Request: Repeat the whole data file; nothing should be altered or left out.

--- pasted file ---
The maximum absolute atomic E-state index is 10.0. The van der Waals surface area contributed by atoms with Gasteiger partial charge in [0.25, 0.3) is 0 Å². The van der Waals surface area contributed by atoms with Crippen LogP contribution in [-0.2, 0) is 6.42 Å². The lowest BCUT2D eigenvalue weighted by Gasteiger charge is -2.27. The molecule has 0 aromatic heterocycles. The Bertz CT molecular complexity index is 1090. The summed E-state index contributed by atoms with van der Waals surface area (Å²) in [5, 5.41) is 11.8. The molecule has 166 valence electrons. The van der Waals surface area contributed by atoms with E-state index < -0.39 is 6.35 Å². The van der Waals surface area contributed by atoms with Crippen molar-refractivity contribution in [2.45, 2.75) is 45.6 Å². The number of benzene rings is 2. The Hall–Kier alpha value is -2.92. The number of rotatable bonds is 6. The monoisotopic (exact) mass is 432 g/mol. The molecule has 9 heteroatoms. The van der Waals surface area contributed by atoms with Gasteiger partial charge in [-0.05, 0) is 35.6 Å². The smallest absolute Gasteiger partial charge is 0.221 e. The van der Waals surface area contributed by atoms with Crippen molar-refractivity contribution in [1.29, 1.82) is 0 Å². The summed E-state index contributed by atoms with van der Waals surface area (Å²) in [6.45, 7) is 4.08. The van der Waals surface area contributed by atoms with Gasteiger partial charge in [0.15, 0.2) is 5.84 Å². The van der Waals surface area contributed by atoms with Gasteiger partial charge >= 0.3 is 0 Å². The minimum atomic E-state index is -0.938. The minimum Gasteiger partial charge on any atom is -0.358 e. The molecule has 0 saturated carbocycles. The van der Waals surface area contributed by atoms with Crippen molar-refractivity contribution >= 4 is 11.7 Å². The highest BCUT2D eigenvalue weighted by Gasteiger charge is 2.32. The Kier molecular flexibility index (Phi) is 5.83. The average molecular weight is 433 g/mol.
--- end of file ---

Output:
The maximum absolute atomic E-state index is 10.0. The van der Waals surface area contributed by atoms with Gasteiger partial charge in [0.25, 0.3) is 0 Å². The van der Waals surface area contributed by atoms with Crippen LogP contribution in [-0.2, 0) is 6.42 Å². The lowest BCUT2D eigenvalue weighted by Gasteiger charge is -2.27. The molecule has 0 aromatic heterocycles. The Bertz CT molecular complexity index is 1090. The summed E-state index contributed by atoms with van der Waals surface area (Å²) in [5, 5.41) is 11.8. The molecule has 166 valence electrons. The van der Waals surface area contributed by atoms with E-state index < -0.39 is 6.35 Å². The van der Waals surface area contributed by atoms with Crippen molar-refractivity contribution in [2.45, 2.75) is 45.6 Å². The number of benzene rings is 2. The Hall–Kier alpha value is -2.92. The number of rotatable bonds is 6. The monoisotopic (exact) mass is 432 g/mol. The molecule has 9 heteroatoms. The van der Waals surface area contributed by atoms with Gasteiger partial charge in [-0.05, 0) is 35.6 Å². The smallest absolute Gasteiger partial charge is 0.221 e. The van der Waals surface area contributed by atoms with Crippen molar-refractivity contribution in [1.29, 1.82) is 0 Å². The summed E-state index contributed by atoms with van der Waals surface area (Å²) in [6.45, 7) is 4.08. The van der Waals surface area contributed by atoms with Gasteiger partial charge in [0.15, 0.2) is 5.84 Å². The van der Waals surface area contributed by atoms with Gasteiger partial charge >= 0.3 is 0 Å². The minimum atomic E-state index is -0.938. The minimum Gasteiger partial charge on any atom is -0.358 e. The molecule has 0 saturated carbocycles. The van der Waals surface area contributed by atoms with Crippen molar-refractivity contribution >= 4 is 11.7 Å². The highest BCUT2D eigenvalue weighted by Gasteiger charge is 2.32. The Kier molecular flexibility index (Phi) is 5.83. The average molecular weight is 433 g/mol.